Tesla is planning to introduce a new low-cost battery in its Model 3 sedan to China later this year. The new and cheaper long-life battery is expected to bring the cost of EVs down to the prices of typical internal combustion vehicles, according to sources.
Tesla Chief Executive Elon Musk has been teasing investors with a major upgrade in battery technology that would be revealed during a ‘Battery Day’ in late May. The company held a similar event revealing the impressive self-driving capability that has been added to Tesla cars.
If the claims are accurate, we could expect Tesla models to be selling for the same price as gasoline vehicles, or even less. This would be a major development for the electric vehicle, as for many consumers, electric cars have been too expensive.
The new batteries will rely on innovations such as low-cobalt and cobalt-free battery chemistries. Low-cobalt variations of batteries are important for EV vehicles and the industry, as the rise in demand has put the supply of the metal at risk. Additionally, chemical additives and coatings have been implemented to reduce internal stress and enable batteries to store more energy for longer periods, sources said.
The aptly named ’million mile‘ battery was jointly developed with China’s Contemporary Amperex Technology Ltd. A team of academic battery experts recruited by Musk also joined the effort. The ‘million mile’ name refers to the distance it is hoped a car equipped with this battery could cover before it needed replacing.
It seems Musk is confident in the future success of the new battery. A strategy telegraphed to analysts by Musk reveals Tesla’s plans to implement new high-speed and heavily automated battery manufacturing. The so-called ‘terafactories’ that could be built would be around 30 times the size of the company’s already-colossal Gigafactories.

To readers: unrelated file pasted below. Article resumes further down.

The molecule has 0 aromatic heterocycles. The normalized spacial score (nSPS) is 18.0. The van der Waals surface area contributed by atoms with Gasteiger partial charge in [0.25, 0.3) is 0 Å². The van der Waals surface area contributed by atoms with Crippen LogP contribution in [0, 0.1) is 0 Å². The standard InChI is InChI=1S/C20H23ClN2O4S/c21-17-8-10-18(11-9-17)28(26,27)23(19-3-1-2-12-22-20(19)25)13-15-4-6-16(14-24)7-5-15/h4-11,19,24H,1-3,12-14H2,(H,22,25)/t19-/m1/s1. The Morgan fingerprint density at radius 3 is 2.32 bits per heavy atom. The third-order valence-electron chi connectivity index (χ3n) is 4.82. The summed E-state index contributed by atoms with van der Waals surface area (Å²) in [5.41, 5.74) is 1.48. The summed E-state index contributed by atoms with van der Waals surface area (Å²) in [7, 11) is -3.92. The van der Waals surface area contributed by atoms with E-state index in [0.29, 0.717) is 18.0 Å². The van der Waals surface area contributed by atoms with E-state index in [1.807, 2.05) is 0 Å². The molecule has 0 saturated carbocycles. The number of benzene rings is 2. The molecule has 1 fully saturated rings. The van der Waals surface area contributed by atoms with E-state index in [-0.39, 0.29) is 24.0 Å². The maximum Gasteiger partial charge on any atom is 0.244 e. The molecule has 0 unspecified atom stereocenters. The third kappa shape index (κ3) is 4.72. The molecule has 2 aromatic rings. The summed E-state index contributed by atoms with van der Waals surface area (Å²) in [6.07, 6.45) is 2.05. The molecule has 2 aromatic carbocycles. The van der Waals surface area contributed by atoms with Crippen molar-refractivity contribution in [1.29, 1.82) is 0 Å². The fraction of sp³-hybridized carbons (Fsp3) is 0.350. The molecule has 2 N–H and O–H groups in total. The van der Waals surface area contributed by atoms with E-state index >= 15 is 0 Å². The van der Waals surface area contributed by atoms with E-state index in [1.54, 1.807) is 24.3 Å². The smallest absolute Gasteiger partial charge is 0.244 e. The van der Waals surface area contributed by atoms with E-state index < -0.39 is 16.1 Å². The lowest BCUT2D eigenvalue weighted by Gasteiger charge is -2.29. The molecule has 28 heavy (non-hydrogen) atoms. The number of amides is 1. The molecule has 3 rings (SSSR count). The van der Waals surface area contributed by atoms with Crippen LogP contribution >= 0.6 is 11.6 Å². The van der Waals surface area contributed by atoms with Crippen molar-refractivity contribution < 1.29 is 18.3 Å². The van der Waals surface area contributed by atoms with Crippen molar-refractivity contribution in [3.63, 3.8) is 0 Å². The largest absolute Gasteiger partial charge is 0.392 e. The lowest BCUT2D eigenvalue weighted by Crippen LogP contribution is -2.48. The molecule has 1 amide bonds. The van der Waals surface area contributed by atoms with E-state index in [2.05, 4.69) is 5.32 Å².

The battery is expected to lower the cost per kilowatt-hour to under $100. According to experts, this would be the margin for electric cars to fall under the price range of gasoline cars. The drop in price is thanks to the low quantity of cobalt, which is currently the most expensive material in EV batteries. The price could drop even further if the battery packs provided for the EVs were completely cobalt-free, or the recycling and recovery of materials such as cobalt and nickel were factored in.
Eventually, an improved version of the battery would arrive in other markets. With a global fleet of more than 1 million electric vehicles, Tesla's goal is to achieve the status of a power company. It will be exciting to see what gets revealed at Tesla’s ‘Battery Day’ and how it will change the EV market for consumers and competitors alike.